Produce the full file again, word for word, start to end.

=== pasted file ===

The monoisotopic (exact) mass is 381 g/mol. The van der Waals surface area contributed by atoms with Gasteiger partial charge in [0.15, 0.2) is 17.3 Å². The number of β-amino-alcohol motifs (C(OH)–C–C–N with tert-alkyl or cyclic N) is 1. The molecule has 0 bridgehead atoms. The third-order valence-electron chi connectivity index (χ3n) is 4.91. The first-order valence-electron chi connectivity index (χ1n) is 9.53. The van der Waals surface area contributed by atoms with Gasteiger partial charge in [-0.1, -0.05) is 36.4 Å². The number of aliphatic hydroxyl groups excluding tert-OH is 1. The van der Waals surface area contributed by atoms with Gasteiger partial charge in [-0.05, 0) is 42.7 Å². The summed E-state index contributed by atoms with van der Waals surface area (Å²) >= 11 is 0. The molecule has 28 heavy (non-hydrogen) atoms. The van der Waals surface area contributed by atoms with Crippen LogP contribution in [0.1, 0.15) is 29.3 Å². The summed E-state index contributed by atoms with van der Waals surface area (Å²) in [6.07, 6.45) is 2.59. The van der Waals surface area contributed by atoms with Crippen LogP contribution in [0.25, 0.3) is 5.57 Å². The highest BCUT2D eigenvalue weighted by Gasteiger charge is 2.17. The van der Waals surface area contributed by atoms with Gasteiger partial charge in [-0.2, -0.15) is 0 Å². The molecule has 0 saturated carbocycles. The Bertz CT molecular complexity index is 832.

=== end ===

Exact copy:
The monoisotopic (exact) mass is 381 g/mol. The van der Waals surface area contributed by atoms with Gasteiger partial charge in [0.15, 0.2) is 17.3 Å². The number of β-amino-alcohol motifs (C(OH)–C–C–N with tert-alkyl or cyclic N) is 1. The molecule has 0 bridgehead atoms. The third-order valence-electron chi connectivity index (χ3n) is 4.91. The first-order valence-electron chi connectivity index (χ1n) is 9.53. The van der Waals surface area contributed by atoms with Gasteiger partial charge in [-0.1, -0.05) is 36.4 Å². The number of aliphatic hydroxyl groups excluding tert-OH is 1. The van der Waals surface area contributed by atoms with Gasteiger partial charge in [-0.05, 0) is 42.7 Å². The summed E-state index contributed by atoms with van der Waals surface area (Å²) >= 11 is 0. The molecule has 28 heavy (non-hydrogen) atoms. The van der Waals surface area contributed by atoms with Crippen LogP contribution in [0.1, 0.15) is 29.3 Å². The summed E-state index contributed by atoms with van der Waals surface area (Å²) in [6.07, 6.45) is 2.59. The van der Waals surface area contributed by atoms with Crippen LogP contribution in [0.25, 0.3) is 5.57 Å². The highest BCUT2D eigenvalue weighted by Gasteiger charge is 2.17. The van der Waals surface area contributed by atoms with Gasteiger partial charge in [-0.2, -0.15) is 0 Å². The molecule has 0 saturated carbocycles. The Bertz CT molecular complexity index is 832.